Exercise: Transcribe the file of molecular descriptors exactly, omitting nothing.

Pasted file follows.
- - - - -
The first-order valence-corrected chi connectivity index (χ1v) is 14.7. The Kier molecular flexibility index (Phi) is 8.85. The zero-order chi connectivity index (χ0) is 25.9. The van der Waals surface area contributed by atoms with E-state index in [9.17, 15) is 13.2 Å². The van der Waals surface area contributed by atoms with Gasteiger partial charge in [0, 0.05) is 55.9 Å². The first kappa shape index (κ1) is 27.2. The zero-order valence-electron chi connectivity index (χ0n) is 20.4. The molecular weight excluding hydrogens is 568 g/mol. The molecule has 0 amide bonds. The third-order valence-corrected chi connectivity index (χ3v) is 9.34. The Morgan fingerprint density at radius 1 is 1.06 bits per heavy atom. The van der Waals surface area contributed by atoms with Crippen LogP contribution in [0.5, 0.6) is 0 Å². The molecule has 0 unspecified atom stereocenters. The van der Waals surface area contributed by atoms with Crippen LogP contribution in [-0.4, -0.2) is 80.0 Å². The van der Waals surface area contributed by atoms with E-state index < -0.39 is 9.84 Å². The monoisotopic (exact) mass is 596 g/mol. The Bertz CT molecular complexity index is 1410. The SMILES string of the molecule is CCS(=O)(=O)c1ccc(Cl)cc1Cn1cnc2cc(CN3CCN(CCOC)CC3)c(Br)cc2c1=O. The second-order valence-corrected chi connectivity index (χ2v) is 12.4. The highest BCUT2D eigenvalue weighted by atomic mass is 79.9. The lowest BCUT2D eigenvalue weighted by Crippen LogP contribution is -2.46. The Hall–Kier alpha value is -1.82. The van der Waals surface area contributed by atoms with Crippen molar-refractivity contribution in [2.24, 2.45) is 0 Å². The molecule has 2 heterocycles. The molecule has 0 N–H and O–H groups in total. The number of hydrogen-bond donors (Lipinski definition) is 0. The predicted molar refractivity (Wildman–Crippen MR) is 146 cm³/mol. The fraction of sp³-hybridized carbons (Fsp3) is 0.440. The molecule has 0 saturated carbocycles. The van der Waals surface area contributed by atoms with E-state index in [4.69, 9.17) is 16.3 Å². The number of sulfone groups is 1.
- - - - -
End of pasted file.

The first-order valence-corrected chi connectivity index (χ1v) is 14.7. The Kier molecular flexibility index (Phi) is 8.85. The zero-order chi connectivity index (χ0) is 25.9. The van der Waals surface area contributed by atoms with E-state index in [9.17, 15) is 13.2 Å². The van der Waals surface area contributed by atoms with Gasteiger partial charge in [0, 0.05) is 55.9 Å². The first kappa shape index (κ1) is 27.2. The zero-order valence-electron chi connectivity index (χ0n) is 20.4. The molecular weight excluding hydrogens is 568 g/mol. The molecule has 0 amide bonds. The third-order valence-corrected chi connectivity index (χ3v) is 9.34. The Morgan fingerprint density at radius 1 is 1.06 bits per heavy atom. The van der Waals surface area contributed by atoms with Crippen LogP contribution in [0.5, 0.6) is 0 Å². The molecule has 0 unspecified atom stereocenters. The van der Waals surface area contributed by atoms with Crippen LogP contribution in [-0.4, -0.2) is 80.0 Å². The van der Waals surface area contributed by atoms with E-state index < -0.39 is 9.84 Å². The monoisotopic (exact) mass is 596 g/mol. The Bertz CT molecular complexity index is 1410. The SMILES string of the molecule is CCS(=O)(=O)c1ccc(Cl)cc1Cn1cnc2cc(CN3CCN(CCOC)CC3)c(Br)cc2c1=O. The second-order valence-corrected chi connectivity index (χ2v) is 12.4. The highest BCUT2D eigenvalue weighted by atomic mass is 79.9. The lowest BCUT2D eigenvalue weighted by Crippen LogP contribution is -2.46. The Hall–Kier alpha value is -1.82. The van der Waals surface area contributed by atoms with Crippen molar-refractivity contribution in [2.24, 2.45) is 0 Å². The molecule has 2 heterocycles. The molecule has 0 N–H and O–H groups in total. The number of hydrogen-bond donors (Lipinski definition) is 0. The predicted molar refractivity (Wildman–Crippen MR) is 146 cm³/mol. The fraction of sp³-hybridized carbons (Fsp3) is 0.440. The molecule has 0 saturated carbocycles. The van der Waals surface area contributed by atoms with E-state index in [4.69, 9.17) is 16.3 Å². The number of sulfone groups is 1.